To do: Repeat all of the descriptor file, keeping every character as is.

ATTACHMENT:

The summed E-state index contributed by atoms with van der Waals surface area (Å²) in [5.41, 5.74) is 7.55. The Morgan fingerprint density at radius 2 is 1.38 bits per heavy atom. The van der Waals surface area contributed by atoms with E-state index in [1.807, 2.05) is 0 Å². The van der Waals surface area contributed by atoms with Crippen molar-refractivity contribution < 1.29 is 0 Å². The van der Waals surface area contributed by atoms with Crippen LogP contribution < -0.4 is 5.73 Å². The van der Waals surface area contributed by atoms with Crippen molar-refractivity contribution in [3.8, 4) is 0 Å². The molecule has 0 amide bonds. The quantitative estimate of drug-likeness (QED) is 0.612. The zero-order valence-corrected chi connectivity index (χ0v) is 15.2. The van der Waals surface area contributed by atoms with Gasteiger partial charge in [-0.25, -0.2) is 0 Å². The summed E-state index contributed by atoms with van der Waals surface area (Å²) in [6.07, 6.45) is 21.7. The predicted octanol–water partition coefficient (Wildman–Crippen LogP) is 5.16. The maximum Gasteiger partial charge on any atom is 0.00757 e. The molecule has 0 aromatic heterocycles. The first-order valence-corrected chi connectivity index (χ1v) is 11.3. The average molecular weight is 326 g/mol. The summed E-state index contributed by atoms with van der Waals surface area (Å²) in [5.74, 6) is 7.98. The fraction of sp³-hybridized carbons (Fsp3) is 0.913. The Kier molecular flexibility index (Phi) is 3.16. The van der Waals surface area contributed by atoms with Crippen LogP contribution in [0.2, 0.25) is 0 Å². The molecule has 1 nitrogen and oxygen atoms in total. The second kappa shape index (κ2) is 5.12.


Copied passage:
The summed E-state index contributed by atoms with van der Waals surface area (Å²) in [5.41, 5.74) is 7.55. The Morgan fingerprint density at radius 2 is 1.38 bits per heavy atom. The van der Waals surface area contributed by atoms with E-state index in [1.807, 2.05) is 0 Å². The van der Waals surface area contributed by atoms with Crippen molar-refractivity contribution < 1.29 is 0 Å². The van der Waals surface area contributed by atoms with Crippen LogP contribution < -0.4 is 5.73 Å². The van der Waals surface area contributed by atoms with Crippen molar-refractivity contribution in [3.8, 4) is 0 Å². The molecule has 0 amide bonds. The quantitative estimate of drug-likeness (QED) is 0.612. The zero-order valence-corrected chi connectivity index (χ0v) is 15.2. The van der Waals surface area contributed by atoms with Gasteiger partial charge in [-0.25, -0.2) is 0 Å². The summed E-state index contributed by atoms with van der Waals surface area (Å²) in [6.07, 6.45) is 21.7. The predicted octanol–water partition coefficient (Wildman–Crippen LogP) is 5.16. The maximum Gasteiger partial charge on any atom is 0.00757 e. The molecule has 0 aromatic heterocycles. The first-order valence-corrected chi connectivity index (χ1v) is 11.3. The average molecular weight is 326 g/mol. The summed E-state index contributed by atoms with van der Waals surface area (Å²) in [5.74, 6) is 7.98. The fraction of sp³-hybridized carbons (Fsp3) is 0.913. The Kier molecular flexibility index (Phi) is 3.16. The van der Waals surface area contributed by atoms with Crippen LogP contribution in [0.2, 0.25) is 0 Å². The molecule has 1 nitrogen and oxygen atoms in total. The second kappa shape index (κ2) is 5.12.